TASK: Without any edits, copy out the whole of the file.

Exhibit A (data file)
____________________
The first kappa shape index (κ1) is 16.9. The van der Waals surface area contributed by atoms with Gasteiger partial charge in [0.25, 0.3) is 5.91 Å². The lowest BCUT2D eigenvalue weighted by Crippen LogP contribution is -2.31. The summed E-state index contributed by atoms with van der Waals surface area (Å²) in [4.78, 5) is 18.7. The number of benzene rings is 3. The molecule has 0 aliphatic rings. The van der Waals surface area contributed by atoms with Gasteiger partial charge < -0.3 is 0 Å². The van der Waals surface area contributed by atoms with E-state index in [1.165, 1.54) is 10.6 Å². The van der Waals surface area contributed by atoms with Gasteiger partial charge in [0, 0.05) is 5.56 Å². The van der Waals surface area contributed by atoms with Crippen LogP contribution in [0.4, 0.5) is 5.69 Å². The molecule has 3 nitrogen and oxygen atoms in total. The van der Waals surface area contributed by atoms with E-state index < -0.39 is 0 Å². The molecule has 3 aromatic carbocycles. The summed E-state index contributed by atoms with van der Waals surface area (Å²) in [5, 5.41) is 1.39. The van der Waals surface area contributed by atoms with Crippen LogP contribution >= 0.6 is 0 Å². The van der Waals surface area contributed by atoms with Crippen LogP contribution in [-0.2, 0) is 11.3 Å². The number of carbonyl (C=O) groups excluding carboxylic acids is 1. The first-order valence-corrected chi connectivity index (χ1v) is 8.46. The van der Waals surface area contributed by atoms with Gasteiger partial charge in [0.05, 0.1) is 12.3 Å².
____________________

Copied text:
The first kappa shape index (κ1) is 16.9. The van der Waals surface area contributed by atoms with Gasteiger partial charge in [0.25, 0.3) is 5.91 Å². The lowest BCUT2D eigenvalue weighted by Crippen LogP contribution is -2.31. The summed E-state index contributed by atoms with van der Waals surface area (Å²) in [4.78, 5) is 18.7. The number of benzene rings is 3. The molecule has 0 aliphatic rings. The van der Waals surface area contributed by atoms with Gasteiger partial charge < -0.3 is 0 Å². The van der Waals surface area contributed by atoms with E-state index in [1.165, 1.54) is 10.6 Å². The van der Waals surface area contributed by atoms with Gasteiger partial charge in [0, 0.05) is 5.56 Å². The van der Waals surface area contributed by atoms with Crippen LogP contribution in [0.4, 0.5) is 5.69 Å². The molecule has 3 nitrogen and oxygen atoms in total. The van der Waals surface area contributed by atoms with E-state index < -0.39 is 0 Å². The molecule has 3 aromatic carbocycles. The summed E-state index contributed by atoms with van der Waals surface area (Å²) in [5, 5.41) is 1.39. The van der Waals surface area contributed by atoms with Crippen LogP contribution >= 0.6 is 0 Å². The van der Waals surface area contributed by atoms with Crippen LogP contribution in [-0.2, 0) is 11.3 Å². The number of carbonyl (C=O) groups excluding carboxylic acids is 1. The first-order valence-corrected chi connectivity index (χ1v) is 8.46. The van der Waals surface area contributed by atoms with Gasteiger partial charge in [0.05, 0.1) is 12.3 Å².